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Thread: why I try for precision and accuracy with my piefing projects

  1. #1
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    why I try for precision and accuracy with my piefing projects

    Because I am easily frustrated -

    Things go together

  2. #2
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    why I try for precision and accuracy with my piecing projects

    Because I am easily frustrated when things do not line up properly.

    Things go together so much better when:

    The fabric is properly prepared before cutting it - for me, it has been washed and ironed.
    Grain lines matter to me.

    I have done the test strips so I know that my current cutting line up ( ruler and where/ how I line it up) and needle setting will yield the expected result.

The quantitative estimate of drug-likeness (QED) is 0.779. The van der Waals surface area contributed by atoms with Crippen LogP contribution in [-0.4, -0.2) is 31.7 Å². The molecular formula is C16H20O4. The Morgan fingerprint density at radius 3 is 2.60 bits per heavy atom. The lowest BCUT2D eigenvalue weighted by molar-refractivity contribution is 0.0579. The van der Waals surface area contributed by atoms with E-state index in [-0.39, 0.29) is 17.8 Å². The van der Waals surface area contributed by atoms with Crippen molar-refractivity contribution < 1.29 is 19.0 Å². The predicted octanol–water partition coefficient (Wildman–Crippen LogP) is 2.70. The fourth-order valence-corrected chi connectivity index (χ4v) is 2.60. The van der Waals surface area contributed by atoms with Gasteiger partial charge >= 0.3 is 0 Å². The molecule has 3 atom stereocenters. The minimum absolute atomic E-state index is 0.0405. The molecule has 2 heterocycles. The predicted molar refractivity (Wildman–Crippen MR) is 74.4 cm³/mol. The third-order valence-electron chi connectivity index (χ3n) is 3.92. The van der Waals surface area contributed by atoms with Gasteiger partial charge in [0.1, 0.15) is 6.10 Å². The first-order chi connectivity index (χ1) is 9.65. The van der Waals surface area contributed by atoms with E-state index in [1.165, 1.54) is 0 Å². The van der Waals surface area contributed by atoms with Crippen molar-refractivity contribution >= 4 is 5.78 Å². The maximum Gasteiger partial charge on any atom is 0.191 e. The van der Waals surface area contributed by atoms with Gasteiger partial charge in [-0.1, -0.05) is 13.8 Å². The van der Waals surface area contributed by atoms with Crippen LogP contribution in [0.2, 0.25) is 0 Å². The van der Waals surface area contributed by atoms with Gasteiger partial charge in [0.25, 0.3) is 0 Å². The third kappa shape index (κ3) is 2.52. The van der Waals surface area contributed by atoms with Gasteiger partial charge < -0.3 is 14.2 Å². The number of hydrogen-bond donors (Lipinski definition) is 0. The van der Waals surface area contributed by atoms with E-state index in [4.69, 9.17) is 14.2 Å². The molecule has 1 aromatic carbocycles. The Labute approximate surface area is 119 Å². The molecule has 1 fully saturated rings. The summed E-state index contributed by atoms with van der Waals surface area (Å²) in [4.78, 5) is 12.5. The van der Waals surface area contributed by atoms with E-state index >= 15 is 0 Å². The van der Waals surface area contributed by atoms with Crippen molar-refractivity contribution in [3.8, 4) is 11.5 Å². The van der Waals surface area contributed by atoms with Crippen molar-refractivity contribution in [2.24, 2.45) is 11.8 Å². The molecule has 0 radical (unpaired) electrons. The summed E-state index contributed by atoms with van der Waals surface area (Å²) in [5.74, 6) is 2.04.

The blocks are all approximately (within 1/8 inch) the expected size.

    It just goes together so much more easily if it is " right" from the start.

    The reason for the carefulness now is because of some pathetic results in the past.

    I can "fudge" with the best of them. I just prefer not to.

    By the way - there have been times when " good enough" was left the way it was. It did bother me. - but not quite enough to do it over.

    I do not put in any deliberate mistskes - God knows there are always a few unintended ones in anything I make - no matter how much care I put into a project.

  3. #3
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    I agree. I think being as precise as one can at each step of the piecing process leads to much less frustration AND work at the end of the project. This is why I square each element of the blocks/rows/quilt as I go.

  4. #4
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    I try for that also, figure the more I try the better I will get and eventually it will be ingrained in my tine little brain. Practice, Practice, Practice - might not make perfection but you keep getting better and better